In this Episode of the Procartoon Podcast…Making the creative best of COVID -19. How to make the most out of this terrible situation with the possibility of more lockdowns until a vaccine is found.
Short cut to creating caricatures. I envy those talented with a gift for capturing a likeness quickly. I used to struggle till I came up with a really effective way to get the likeness very quickly.
A personal update on what I am doing at the moment and some listeners questions.
Scroll down to read the extensive show notes below in conjunction with the Podcast Audio – All links in the Podcast are detailed in the show notes plus additional images and screenshots to clarify and technical discussion in the text.
Procartoon Podcast 5 with Rob Nesbitt
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Show Notes for Procartoon Podcast 5
Hi, I’m Rob Nesbitt and this is the procartoon podcast.
I look at the tools of the trade, tips, tricks, podcast reviews and interviews and more to help you in your cartooning and artistic work.
What is in this episode of the Procartoon podcast?
In episode 5 of the Procartoon podcast I look at the current Corona Virus Pandemic and how we as cartoonists can make the most of the lockdown. By the time you listen to this podcast the current lockdown may be partially or fully lifted, depending upon where you are on the globe. However, Until scientists come up with a vaccine there could be future lockdowns.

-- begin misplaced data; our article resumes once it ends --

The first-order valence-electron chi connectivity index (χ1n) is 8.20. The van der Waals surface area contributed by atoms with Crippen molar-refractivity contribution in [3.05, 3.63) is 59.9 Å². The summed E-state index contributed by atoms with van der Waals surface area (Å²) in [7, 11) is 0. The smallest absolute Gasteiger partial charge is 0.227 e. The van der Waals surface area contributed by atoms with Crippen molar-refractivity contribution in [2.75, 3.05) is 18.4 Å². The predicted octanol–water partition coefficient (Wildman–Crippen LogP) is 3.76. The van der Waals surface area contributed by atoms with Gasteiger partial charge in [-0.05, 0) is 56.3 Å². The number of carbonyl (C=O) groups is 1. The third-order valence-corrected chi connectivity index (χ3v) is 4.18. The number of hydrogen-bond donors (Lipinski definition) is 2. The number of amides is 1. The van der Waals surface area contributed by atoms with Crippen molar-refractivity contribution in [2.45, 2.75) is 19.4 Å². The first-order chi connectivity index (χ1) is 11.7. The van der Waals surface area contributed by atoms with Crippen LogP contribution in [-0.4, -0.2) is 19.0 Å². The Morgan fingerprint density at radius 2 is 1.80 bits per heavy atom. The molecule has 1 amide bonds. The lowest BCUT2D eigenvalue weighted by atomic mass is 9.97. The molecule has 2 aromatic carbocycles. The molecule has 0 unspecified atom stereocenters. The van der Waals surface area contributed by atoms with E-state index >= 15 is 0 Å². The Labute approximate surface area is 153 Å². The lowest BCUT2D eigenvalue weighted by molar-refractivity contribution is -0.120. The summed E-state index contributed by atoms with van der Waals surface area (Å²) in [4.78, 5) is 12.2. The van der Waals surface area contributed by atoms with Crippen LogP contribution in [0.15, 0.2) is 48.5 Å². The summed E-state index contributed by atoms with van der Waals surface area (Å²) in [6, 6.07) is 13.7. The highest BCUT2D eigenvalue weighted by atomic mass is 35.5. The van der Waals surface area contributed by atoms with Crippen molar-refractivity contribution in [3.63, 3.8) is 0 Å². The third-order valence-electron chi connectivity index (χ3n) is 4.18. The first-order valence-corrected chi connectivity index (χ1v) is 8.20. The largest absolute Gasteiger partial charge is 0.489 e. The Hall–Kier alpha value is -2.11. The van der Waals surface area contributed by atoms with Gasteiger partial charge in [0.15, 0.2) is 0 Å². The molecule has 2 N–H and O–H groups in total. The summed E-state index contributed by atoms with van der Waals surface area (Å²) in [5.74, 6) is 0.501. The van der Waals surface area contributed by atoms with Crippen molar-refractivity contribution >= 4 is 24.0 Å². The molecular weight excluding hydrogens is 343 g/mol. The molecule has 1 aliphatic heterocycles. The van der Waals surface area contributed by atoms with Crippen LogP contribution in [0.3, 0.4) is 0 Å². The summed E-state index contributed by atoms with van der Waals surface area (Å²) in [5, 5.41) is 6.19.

If you have ever fancied doing caricatures but have been put off because it takes forever to be able to create a good likeness I will show you an easy shortcut. It isn’t rocket science. In fact it is so simple even I can do it!
I give a personal update to let you know what I am up to creatively and what I have in store for you.
There will be some more listeners questions, so keep them coming in please.
Before I dive into the main topics…
It has been quite a while since the last podcast as I had some work issues with work that completely dragged me away from Procartoon. Thankfully that bump in the road has been navigated as is now firmly in the rearview mirror. I can now focus on getting regular podcasts out there with the added bonus of guests on the show.
I have Richard Houldon from Virginia who has turned his two-dimensional cartoons into superb cartoon wood carvings. It is a great demonstration of how you can adapt your cartooning skill to create other products for pleasure and to make money. Richard will be my guest in the next show.